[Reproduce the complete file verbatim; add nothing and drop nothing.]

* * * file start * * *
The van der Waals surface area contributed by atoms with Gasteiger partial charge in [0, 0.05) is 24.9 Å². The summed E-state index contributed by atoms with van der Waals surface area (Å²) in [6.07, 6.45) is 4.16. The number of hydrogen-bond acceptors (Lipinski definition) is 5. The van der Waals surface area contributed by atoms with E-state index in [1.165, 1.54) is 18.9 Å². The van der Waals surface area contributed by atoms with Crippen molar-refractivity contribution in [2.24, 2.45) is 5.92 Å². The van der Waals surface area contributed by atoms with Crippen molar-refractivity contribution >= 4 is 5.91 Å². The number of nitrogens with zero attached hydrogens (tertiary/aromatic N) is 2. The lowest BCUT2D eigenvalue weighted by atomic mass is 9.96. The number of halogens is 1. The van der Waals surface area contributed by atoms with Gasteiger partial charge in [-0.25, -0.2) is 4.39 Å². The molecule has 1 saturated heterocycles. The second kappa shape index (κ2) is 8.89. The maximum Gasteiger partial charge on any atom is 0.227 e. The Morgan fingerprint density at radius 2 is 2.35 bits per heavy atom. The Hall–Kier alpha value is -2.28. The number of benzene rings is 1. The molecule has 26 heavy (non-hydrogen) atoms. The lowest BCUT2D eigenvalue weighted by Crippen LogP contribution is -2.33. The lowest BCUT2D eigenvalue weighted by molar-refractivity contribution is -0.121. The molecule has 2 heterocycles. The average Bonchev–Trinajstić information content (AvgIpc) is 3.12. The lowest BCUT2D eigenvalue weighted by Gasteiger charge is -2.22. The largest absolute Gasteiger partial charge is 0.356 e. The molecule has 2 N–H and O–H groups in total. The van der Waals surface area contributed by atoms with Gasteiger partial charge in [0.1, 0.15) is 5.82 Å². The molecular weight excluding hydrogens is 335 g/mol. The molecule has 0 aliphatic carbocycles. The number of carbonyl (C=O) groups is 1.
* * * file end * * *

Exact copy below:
The van der Waals surface area contributed by atoms with Gasteiger partial charge in [0, 0.05) is 24.9 Å². The summed E-state index contributed by atoms with van der Waals surface area (Å²) in [6.07, 6.45) is 4.16. The number of hydrogen-bond acceptors (Lipinski definition) is 5. The van der Waals surface area contributed by atoms with E-state index in [1.165, 1.54) is 18.9 Å². The van der Waals surface area contributed by atoms with Crippen molar-refractivity contribution in [2.24, 2.45) is 5.92 Å². The van der Waals surface area contributed by atoms with Crippen molar-refractivity contribution >= 4 is 5.91 Å². The number of nitrogens with zero attached hydrogens (tertiary/aromatic N) is 2. The lowest BCUT2D eigenvalue weighted by atomic mass is 9.96. The number of halogens is 1. The van der Waals surface area contributed by atoms with Gasteiger partial charge in [-0.25, -0.2) is 4.39 Å². The molecule has 1 saturated heterocycles. The second kappa shape index (κ2) is 8.89. The maximum Gasteiger partial charge on any atom is 0.227 e. The Morgan fingerprint density at radius 2 is 2.35 bits per heavy atom. The Hall–Kier alpha value is -2.28. The number of benzene rings is 1. The molecule has 26 heavy (non-hydrogen) atoms. The lowest BCUT2D eigenvalue weighted by Crippen LogP contribution is -2.33. The lowest BCUT2D eigenvalue weighted by molar-refractivity contribution is -0.121. The molecule has 2 heterocycles. The average Bonchev–Trinajstić information content (AvgIpc) is 3.12. The lowest BCUT2D eigenvalue weighted by Gasteiger charge is -2.22. The largest absolute Gasteiger partial charge is 0.356 e. The molecule has 2 N–H and O–H groups in total. The van der Waals surface area contributed by atoms with Gasteiger partial charge in [0.1, 0.15) is 5.82 Å². The molecular weight excluding hydrogens is 335 g/mol. The molecule has 0 aliphatic carbocycles. The number of carbonyl (C=O) groups is 1.